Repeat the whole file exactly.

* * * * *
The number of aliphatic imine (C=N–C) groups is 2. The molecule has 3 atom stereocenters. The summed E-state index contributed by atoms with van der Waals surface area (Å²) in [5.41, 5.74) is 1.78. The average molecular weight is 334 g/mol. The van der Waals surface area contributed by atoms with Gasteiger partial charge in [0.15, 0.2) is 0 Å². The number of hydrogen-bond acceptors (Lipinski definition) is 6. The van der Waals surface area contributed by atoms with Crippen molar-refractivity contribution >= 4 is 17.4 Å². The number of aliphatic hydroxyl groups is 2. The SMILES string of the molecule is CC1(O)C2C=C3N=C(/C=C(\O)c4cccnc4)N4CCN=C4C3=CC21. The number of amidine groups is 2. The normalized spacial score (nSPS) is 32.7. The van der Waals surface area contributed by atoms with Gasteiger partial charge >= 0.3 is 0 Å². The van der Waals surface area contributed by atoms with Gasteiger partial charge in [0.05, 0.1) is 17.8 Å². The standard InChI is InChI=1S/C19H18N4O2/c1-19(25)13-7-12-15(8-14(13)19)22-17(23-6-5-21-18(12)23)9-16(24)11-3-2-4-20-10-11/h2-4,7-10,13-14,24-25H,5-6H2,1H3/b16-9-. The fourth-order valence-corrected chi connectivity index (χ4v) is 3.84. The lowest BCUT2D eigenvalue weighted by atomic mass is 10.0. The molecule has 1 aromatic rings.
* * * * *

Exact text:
The number of aliphatic imine (C=N–C) groups is 2. The molecule has 3 atom stereocenters. The summed E-state index contributed by atoms with van der Waals surface area (Å²) in [5.41, 5.74) is 1.78. The average molecular weight is 334 g/mol. The van der Waals surface area contributed by atoms with Gasteiger partial charge in [0.15, 0.2) is 0 Å². The number of hydrogen-bond acceptors (Lipinski definition) is 6. The van der Waals surface area contributed by atoms with Crippen molar-refractivity contribution >= 4 is 17.4 Å². The number of aliphatic hydroxyl groups is 2. The SMILES string of the molecule is CC1(O)C2C=C3N=C(/C=C(\O)c4cccnc4)N4CCN=C4C3=CC21. The number of amidine groups is 2. The normalized spacial score (nSPS) is 32.7. The van der Waals surface area contributed by atoms with Gasteiger partial charge >= 0.3 is 0 Å². The van der Waals surface area contributed by atoms with Gasteiger partial charge in [0.05, 0.1) is 17.8 Å². The standard InChI is InChI=1S/C19H18N4O2/c1-19(25)13-7-12-15(8-14(13)19)22-17(23-6-5-21-18(12)23)9-16(24)11-3-2-4-20-10-11/h2-4,7-10,13-14,24-25H,5-6H2,1H3/b16-9-. The fourth-order valence-corrected chi connectivity index (χ4v) is 3.84. The lowest BCUT2D eigenvalue weighted by atomic mass is 10.0. The molecule has 1 aromatic rings.